Editor’s Note: The Best of Bud is a compilation of some of the advice and recipes gathered by the late Ralph W. “Bud” Leavitt who retired as the BDN’s executive sports editor and outdoor editor in the fall of 1988. He continued to write a weekly column for the paper until his death on Dec. 20, 1994. During his nearly half-century as the BDN’s outdoor columnist he penned more than 13,000 columns and one book, Twelve Months in Maine. He starred in his own TV program, “The Bud Leavitt Show,” that aired on the Hildreth Network for 20 years and the nationally acclaimed “Woods and Waters” outdoor program on the Public Broadcasting System. While some of the folks Bud interviewed have died, their contributions and memories remain with us.
Before Paul McCann decided to go honest by accepting an offer to become the Great Northern Paper Co.’s public relations officer at Millinocket, he was an Augusta newspaperman.
He was a sports editor, an innovative layout specialist and a man who looked forward to a few days each summer at his Washington county camp and back 40.
McCann delights in the pleasures of fall deer hunting. The air has a bite, it’s clean and clear, and the nights are bright and sparkling.
Since his camp is smack in Washington County’s blueberry belt, it figures that his particularly specialty is an old outdoor person’s favorite, Down East Blueberry Pie.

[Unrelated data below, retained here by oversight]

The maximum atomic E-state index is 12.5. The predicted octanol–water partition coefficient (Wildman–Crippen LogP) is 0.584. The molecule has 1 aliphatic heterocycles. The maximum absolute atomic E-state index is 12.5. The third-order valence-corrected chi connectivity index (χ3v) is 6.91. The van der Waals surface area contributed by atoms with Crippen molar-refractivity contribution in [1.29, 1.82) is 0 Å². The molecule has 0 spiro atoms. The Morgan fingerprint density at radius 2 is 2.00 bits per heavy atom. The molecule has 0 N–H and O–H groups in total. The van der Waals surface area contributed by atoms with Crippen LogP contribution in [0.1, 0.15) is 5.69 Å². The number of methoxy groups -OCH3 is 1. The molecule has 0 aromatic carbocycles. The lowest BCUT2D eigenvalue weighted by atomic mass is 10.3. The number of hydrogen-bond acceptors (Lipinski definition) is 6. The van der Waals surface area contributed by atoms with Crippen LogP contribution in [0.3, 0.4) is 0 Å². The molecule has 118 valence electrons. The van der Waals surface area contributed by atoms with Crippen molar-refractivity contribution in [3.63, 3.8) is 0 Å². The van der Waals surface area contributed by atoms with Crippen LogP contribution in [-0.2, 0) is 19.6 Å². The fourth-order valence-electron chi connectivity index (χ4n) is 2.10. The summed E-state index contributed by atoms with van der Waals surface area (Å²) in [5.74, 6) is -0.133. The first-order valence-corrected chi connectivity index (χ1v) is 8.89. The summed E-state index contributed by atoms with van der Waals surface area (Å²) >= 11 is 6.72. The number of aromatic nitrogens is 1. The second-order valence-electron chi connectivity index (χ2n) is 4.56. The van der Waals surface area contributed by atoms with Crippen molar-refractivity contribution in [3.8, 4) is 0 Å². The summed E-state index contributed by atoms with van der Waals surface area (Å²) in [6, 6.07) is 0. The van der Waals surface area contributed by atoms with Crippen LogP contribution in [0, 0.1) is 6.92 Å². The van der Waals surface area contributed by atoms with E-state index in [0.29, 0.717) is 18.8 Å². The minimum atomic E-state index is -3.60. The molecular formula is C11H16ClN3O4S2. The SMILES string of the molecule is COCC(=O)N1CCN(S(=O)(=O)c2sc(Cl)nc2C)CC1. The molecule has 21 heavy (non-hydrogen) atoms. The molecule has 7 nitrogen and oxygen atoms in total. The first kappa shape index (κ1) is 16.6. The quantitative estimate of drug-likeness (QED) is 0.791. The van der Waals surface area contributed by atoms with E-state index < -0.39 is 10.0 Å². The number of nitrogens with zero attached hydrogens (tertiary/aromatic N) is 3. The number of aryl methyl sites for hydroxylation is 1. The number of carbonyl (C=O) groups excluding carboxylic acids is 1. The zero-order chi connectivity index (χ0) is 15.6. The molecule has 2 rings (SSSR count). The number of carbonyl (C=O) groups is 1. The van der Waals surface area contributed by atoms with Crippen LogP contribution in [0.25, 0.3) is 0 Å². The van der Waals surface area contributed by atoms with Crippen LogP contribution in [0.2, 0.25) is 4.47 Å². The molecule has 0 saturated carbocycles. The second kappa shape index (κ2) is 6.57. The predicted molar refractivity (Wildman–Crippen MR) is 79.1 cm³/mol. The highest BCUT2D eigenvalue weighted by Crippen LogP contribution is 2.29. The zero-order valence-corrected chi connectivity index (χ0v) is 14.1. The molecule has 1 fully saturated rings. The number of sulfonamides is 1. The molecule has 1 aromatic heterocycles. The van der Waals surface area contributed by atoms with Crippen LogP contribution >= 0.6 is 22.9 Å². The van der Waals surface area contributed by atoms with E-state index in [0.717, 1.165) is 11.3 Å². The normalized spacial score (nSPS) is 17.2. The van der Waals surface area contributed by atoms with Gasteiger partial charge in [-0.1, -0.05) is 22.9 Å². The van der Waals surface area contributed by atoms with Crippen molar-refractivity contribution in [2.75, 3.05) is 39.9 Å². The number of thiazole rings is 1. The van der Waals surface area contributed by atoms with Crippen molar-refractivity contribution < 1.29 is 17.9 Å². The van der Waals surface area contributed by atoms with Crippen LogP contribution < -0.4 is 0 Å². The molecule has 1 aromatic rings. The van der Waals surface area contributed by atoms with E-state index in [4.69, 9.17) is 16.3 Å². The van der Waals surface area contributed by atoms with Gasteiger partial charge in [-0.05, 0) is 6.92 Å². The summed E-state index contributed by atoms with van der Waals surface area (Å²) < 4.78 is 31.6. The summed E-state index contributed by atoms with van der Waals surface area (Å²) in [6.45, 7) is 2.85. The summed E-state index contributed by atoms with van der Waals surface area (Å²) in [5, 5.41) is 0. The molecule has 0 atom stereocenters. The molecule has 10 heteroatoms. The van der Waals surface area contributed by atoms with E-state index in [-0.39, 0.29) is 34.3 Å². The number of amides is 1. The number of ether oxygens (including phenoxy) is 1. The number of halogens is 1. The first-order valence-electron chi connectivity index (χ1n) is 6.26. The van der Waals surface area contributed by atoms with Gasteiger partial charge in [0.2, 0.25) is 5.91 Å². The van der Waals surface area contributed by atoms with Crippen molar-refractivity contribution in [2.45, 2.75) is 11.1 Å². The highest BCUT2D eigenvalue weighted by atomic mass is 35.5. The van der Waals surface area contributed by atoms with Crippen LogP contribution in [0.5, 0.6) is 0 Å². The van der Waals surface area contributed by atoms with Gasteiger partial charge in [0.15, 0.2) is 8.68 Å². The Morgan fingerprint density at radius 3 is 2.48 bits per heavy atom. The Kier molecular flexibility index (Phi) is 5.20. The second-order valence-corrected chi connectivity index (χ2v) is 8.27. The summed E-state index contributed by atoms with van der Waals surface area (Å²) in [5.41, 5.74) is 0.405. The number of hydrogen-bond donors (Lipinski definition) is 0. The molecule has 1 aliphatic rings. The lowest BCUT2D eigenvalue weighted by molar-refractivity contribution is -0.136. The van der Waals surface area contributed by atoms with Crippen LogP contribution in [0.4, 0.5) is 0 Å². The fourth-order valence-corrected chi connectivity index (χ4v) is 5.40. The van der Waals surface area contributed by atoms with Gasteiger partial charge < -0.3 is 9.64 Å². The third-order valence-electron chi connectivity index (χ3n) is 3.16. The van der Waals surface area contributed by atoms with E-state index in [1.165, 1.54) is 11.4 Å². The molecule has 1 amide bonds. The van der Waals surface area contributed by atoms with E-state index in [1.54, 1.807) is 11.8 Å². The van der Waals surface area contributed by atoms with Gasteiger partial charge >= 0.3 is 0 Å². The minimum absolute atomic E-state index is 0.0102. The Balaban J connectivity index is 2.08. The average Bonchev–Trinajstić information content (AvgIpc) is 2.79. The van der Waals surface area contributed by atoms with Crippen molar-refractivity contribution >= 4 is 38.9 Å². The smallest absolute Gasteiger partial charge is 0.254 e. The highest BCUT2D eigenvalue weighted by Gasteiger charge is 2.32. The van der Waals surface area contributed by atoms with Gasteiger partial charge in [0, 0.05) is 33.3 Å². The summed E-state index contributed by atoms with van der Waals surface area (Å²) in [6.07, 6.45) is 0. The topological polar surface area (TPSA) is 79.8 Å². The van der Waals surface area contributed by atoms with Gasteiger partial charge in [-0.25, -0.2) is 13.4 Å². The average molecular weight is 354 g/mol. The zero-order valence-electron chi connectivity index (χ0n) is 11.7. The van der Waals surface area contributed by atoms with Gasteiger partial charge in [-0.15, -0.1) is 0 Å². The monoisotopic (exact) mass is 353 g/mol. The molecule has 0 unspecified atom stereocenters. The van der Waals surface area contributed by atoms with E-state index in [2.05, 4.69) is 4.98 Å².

McCann’s personal recipe for a blueberry pie:
1 can blueberry pie filling
½ cup sugar
½ teaspoon vanilla extract
4 pkg. soft cream cheese
1 cup dairy sour cream
9-inch unbaked pie shell
Preheat oven to approximately 425 degrees Fahrenheit.
Spread half of blueberry pie filling in bottom of pie shell; set rest of filling aside.
Bake 15 minutes until crust is golden. Remove from oven.
Reduce oven temperature to 300F.
Place cheese, eggs, sugar and vanilla in mixing bowl. Beat until smooth.
Pour over hot blueberry pie filling; bake 30 minutes. If there is still enough daylight, go hunting and allow pie to cool.
McCann says to serve, he spoons sour cream around the edge of the pie and fills the center with the remaining blueberry pie filling.
“I doubt if my version of a Down East Blueberry Pie ever will take a medal, but I’ll say this: We’ve never had seconds around once I served,” says Paul.
I can only submit that for a former Kennebec Journal sports writer, Paul has come a long way — and his camp version of a Down East Blueberry Pie is one of the reasons.